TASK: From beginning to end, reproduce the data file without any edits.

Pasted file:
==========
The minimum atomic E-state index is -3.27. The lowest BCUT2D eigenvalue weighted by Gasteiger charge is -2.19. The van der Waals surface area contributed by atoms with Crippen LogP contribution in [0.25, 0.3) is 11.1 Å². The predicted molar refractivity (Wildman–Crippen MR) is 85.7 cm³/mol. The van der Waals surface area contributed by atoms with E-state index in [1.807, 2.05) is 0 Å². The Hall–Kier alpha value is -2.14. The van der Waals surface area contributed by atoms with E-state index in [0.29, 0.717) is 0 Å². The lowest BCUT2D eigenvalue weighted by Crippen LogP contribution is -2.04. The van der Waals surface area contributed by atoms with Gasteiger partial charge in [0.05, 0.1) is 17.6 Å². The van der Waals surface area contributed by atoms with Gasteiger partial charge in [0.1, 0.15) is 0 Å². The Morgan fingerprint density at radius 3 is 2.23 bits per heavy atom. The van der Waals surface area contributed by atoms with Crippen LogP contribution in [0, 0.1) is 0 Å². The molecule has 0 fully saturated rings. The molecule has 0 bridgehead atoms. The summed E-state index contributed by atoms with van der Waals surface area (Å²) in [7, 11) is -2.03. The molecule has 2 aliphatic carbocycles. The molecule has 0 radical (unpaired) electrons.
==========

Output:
The minimum atomic E-state index is -3.27. The lowest BCUT2D eigenvalue weighted by Gasteiger charge is -2.19. The van der Waals surface area contributed by atoms with Crippen LogP contribution in [0.25, 0.3) is 11.1 Å². The predicted molar refractivity (Wildman–Crippen MR) is 85.7 cm³/mol. The van der Waals surface area contributed by atoms with E-state index in [1.807, 2.05) is 0 Å². The Hall–Kier alpha value is -2.14. The van der Waals surface area contributed by atoms with E-state index in [0.29, 0.717) is 0 Å². The lowest BCUT2D eigenvalue weighted by Crippen LogP contribution is -2.04. The van der Waals surface area contributed by atoms with Gasteiger partial charge in [0.05, 0.1) is 17.6 Å². The van der Waals surface area contributed by atoms with Gasteiger partial charge in [0.1, 0.15) is 0 Å². The Morgan fingerprint density at radius 3 is 2.23 bits per heavy atom. The van der Waals surface area contributed by atoms with Crippen LogP contribution in [0, 0.1) is 0 Å². The molecule has 0 fully saturated rings. The molecule has 0 bridgehead atoms. The summed E-state index contributed by atoms with van der Waals surface area (Å²) in [7, 11) is -2.03. The molecule has 2 aliphatic carbocycles. The molecule has 0 radical (unpaired) electrons.